"4 Reasons Pesticides Are Bad for Bees" - from The Daily Green

4 Reasons Pesticides Are Bad for Bees
Beekeepers: Poisons May Not Cause Colony Collapse Disorder, but They Contribute


The Beekeeper reports from the first ever National Beekeeping Conference:

Now, what everyone has been waiting for ... beekeepers telling beekeepers about their personal experiences with Colony collapse Disorder (CCD). But wait! There’s more here than just a mystery. There’s pesticides aplenty here, and even if they aren’t the CCD curse, they are killing bees faster than beekeepers can make them.

1. Chemical Companies Approve Their Own Pesticides

David Mendes, a Massachusetts/Florida beekeeper with 7,000 colonies, talked about pesticides in the environments his bees must visit when pollinating crops and how these chemicals may be contributing to his problems ... and his problems are significant this year, as they were last year. His first comment was that pesticides aren’t tested by the EPA, nope. Pesticides are tested by the Chemical companies that make them, and then the EPA approves them for use, or not. Any guesses on how those results come out?

He talked about not only the financial but emotional stress loosing 60 – 80% of your bees has on beekeepers ... anything more than 50% in a year and it gets real, real hard to recover. Two years in a row and you could be looking for a job as a greeter at Wal-Mart. What’s different now, he asks ... And why me?

2. "Big Ag," with Chemical Henchmen, Control the USDA

David Hackenburg, the first to report Colony Collapse Disorder (but not the first to watch it run through his hives, certainly), first told about the 2,000 or so colonies he had moved to Florida last week. This week, 80% were gone ... again. Gone with the same symptoms of CCD he saw in his bees last year.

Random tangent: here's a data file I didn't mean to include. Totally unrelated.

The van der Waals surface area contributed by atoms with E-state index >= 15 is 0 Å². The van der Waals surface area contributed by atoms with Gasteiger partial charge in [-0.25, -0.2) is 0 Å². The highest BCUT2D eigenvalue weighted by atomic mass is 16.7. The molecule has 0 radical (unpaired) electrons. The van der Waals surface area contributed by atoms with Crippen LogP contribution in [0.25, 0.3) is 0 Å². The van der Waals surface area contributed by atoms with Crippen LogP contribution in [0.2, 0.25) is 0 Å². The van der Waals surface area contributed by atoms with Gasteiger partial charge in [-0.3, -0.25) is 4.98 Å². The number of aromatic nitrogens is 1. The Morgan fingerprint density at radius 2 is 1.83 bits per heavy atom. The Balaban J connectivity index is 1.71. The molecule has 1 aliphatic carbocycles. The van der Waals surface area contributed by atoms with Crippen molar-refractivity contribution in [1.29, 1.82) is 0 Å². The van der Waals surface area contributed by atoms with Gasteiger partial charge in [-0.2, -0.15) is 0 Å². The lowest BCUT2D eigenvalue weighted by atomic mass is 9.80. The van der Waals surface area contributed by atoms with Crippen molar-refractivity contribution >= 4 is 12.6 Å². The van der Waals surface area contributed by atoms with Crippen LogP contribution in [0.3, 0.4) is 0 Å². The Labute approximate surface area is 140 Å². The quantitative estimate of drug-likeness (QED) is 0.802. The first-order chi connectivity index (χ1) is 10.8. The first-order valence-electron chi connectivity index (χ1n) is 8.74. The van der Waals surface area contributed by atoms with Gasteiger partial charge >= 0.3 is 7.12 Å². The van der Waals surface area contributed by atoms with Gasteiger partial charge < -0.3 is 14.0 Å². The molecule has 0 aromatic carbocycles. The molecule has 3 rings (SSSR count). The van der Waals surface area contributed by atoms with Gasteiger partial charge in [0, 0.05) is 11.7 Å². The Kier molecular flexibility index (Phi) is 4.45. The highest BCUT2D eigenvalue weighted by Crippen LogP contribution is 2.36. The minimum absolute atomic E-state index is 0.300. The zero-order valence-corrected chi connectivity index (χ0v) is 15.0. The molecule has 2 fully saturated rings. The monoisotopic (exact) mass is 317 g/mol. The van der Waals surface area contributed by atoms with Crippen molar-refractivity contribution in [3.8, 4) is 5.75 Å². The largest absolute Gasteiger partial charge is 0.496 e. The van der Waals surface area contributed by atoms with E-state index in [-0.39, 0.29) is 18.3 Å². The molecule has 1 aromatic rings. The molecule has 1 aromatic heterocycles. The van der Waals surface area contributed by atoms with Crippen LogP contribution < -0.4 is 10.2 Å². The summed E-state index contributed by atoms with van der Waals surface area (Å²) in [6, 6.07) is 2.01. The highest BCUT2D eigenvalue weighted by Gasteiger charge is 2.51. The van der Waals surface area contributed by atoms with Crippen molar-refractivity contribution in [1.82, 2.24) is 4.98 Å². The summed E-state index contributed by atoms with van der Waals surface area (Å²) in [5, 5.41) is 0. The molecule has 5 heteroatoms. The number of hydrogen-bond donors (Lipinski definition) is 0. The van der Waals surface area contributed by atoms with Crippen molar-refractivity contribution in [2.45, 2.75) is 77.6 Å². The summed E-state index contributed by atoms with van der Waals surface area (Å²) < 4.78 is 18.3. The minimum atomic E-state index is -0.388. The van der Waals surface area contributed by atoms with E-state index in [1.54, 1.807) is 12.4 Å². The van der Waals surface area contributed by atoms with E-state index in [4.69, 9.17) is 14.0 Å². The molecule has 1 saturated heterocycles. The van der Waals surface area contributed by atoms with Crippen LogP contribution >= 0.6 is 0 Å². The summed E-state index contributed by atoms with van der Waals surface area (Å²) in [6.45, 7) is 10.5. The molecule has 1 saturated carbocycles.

He quoted Jerry Hayes, the State Apiary Inspector from Florida (where CCD is common) who said that “beekeeping was the ugly step-child of American agriculture”. How so? The government has made lots of promises about studying and fixing the CCD problem so far, Hackenburg said ... but so far not much has happened. He said he hasn’t been too happy with Australian bees so far – not saying anything about their implication in CCD (one disputed study suggested an Australian virus is connected to hives affected by CCD). He also mentioned pesticides, specifically Imadacloprid (banned in France, but not here), and how it was used everywhere, by everybody. But he went on, and I quote ... ”Big Ag has control of the USDA from the Secretary right on down to almost the lowest guys on the totem pole.” What to do? Get a hold of your congress folks and get them to take some action ... get the money out, get control of the chemicals.

No comments: